"Spychips" reveals a US government plan to order RFID chips embedded in all cars sold in America. No big deal -- until you realize the police could then track your comings and goings by putting inexpensive RFID readers at key intersections.
Then there are the RFID pajamas from a California maker of children's clothing. It's a clever way to prevent kidnapping: Just put RFID readers in your home, to alert you if Junior's taking an unauthorized trip. It's easy to imagine parents buying into this idea, but they'll now have to install RFID readers in their homes. ''There's the nose in the camel's tent," said Albrecht. At first, companies will just scan your kids' jammies. But later they'll ask permission to scan the tags on your groceries and your clothes. The consulting company Accenture has patented a design that builds an RFID reader into a household medicine cabinet, to make sure you're taking all your medications.
There are countless applications for RFID, and viewed in isolation, some are downright appealing. It would be nice for the medicine cabinet to send you an e-mail -- "Time to buy more Viagra." But what if it's also sending that data to consumer marketing companies, eager to bombard you with unwanted advertising? Worse yet, what if they're sending the data to government investigators, or to hackers who've figured out how to break into the system?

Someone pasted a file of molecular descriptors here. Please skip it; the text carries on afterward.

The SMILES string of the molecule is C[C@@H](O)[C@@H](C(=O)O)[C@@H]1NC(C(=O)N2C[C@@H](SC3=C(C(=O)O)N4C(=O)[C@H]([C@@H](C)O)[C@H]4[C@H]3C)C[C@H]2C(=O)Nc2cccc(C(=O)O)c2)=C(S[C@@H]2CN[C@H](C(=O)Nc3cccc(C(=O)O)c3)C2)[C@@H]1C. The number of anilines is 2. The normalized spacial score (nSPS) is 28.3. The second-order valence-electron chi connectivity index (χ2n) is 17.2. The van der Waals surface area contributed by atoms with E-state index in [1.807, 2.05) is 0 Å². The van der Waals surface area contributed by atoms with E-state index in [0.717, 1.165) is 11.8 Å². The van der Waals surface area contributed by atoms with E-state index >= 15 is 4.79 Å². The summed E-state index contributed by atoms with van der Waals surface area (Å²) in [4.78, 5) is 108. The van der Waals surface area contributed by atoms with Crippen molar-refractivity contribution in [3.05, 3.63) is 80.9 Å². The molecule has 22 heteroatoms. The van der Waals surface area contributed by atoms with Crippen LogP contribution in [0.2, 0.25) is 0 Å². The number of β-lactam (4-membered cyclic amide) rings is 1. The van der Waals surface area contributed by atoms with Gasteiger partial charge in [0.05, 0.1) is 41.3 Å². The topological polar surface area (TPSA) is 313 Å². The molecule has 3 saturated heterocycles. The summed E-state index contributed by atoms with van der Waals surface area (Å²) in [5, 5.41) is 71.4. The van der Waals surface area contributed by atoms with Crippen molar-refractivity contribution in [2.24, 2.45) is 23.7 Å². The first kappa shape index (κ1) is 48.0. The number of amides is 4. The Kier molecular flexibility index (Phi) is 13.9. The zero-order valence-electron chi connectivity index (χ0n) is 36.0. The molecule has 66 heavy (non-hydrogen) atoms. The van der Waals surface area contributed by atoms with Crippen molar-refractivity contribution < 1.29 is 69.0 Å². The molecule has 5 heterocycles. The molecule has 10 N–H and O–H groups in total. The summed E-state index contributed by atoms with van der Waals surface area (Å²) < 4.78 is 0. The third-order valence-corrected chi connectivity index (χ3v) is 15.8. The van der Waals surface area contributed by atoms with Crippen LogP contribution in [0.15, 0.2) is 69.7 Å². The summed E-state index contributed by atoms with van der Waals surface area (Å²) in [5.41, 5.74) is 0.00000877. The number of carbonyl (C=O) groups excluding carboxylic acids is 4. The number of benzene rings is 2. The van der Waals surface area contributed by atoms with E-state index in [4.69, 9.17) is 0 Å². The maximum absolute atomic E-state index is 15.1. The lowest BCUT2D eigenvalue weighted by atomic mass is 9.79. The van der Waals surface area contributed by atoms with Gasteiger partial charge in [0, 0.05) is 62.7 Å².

Not to worry, said Jack Grasso, spokesman for EPC Global of Lawrenceville, N.J.,, the nonprofit organization that sets technical standards for RFID systems. His organization has a code of ethics that requires notifying consumers about the presence of RFID tags. The group also recognizes the right of consumers to deactivate RFID tags, and is working to develop systems to make this easy.
So how about putting these principles into law? No thanks, said Grasso. "We believe it is far too early." Because the RFID industry is so young, any regulation "would have a chilling effect that would put us back years."
And that's a bad thing?
Somebody needs to sit down and think this through. Dozens of companies and government agencies are planning to use RFID to track nearly every move we make. And although many of the individual applications make sense, what would happen if they were all implemented, without oversight or restraint? We'd then live in a world in which everything we own gossips about us behind our backs.
And it would be too late to call the IBM Help Desk to ask for our privacy back.
Hiawatha Bray can be reached at email@example.com.